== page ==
Notable Associations

The study found that the main determinants of fluid intelligence and working memory in children are organic diet, fast food diet, crowdedness of the family home, indoor air pollution and tobacco smoke.

To date, there has been little research on the relationship between type of diet and cognitive function, but fast food intake has been associated with lower academic development success and some studies have also reported positive associations between organic diets and executive function scores.

“In our study,” explained Júlvez, “we found better scores in fluid intelligence and working memory with higher organic food intake and lower fast food intake.”

In contrast, exposure to tobacco smoke and indoor PM2.5 during childhood may negatively affect cognitive function by enhancing pro-inflammatory reactions in the brain. Still, according to Júlvez, it is worth bearing in mind that “the number of people living together in a home is often an indicator of the family’s economic status, and that contexts of poverty favour less healthy lifestyles, which in turn may affect children’s cognitive test scores”.

Some Surprising Findings

The study also found some unexpected associations, which could be explained by confounding and reverse causality. For example, a positive association was found between childhood exposure to perfluorooctane sulfonic acid (PFOS) and cognitive function, even though PFOS is considered an endocrine disruptor that may alter thyroid function and negatively influence cognitive development.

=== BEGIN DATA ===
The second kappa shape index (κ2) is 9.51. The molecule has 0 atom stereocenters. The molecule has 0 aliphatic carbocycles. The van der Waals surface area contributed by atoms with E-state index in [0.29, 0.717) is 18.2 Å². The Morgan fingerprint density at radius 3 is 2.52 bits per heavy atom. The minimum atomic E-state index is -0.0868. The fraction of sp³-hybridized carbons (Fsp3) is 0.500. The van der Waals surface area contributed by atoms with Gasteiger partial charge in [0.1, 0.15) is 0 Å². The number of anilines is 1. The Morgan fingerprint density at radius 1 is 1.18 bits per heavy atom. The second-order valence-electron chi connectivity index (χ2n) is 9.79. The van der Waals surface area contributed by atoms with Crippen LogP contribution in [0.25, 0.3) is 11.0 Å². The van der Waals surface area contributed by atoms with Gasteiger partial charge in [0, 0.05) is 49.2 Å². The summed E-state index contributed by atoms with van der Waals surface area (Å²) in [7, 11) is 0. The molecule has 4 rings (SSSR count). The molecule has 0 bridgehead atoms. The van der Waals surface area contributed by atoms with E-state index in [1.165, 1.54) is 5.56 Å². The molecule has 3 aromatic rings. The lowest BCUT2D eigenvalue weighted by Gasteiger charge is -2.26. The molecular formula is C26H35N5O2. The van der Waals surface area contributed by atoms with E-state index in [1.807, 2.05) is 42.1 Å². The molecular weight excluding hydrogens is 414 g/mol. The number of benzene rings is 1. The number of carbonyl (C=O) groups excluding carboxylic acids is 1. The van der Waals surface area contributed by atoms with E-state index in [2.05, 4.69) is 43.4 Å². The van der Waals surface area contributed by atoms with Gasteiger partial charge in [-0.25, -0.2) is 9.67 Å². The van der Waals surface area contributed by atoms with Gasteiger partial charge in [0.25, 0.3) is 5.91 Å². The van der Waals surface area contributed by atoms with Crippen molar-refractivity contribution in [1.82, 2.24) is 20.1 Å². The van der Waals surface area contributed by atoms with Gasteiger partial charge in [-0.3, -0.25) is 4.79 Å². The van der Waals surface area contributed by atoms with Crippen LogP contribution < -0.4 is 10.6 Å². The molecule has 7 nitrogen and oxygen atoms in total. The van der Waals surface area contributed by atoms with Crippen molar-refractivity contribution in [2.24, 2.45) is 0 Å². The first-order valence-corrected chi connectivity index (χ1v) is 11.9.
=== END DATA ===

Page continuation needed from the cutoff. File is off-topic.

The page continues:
The study forms part of the large European project Human Early-Life Exposome (HELIX), as does another recent paper that used the same exposome and the same participants but looked at symptoms of attention deficit hyperactivity disorder (ADHD) and childhood behavioural problems.

“We observed that several prenatal environmental pollutants (indoor air pollution and tobacco smoke) and lifestyle habits during childhood (diet, sleep and family social capital) were associated with behavioural problems in children,” explained Martine Vrijheid, last author of the study and head of ISGlobal’s Childhood and Environment programme.

“One of the strengths of this study on cognition and the earlier study on behavioural problems is that we systematically analysed a much wider range of exposure biomarkers in blood and urine to determine the internal levels in the model and that we analysed both prenatal and childhood exposure variables,” concluded Vrijheid.

Tests used to quantify cognitive function:

  1. Raven’s Coloured Progressive Matrices (fluid intelligence)
  2. Attention Network Test (attention)
  3. N-Back (working memory)

Cohorts used in the study:

  1. Born in Bradford (BiB), United Kingdom
  2. Étude des déterminants pré- et postnatals du développement et de la santé de l’enfant (EDEN), France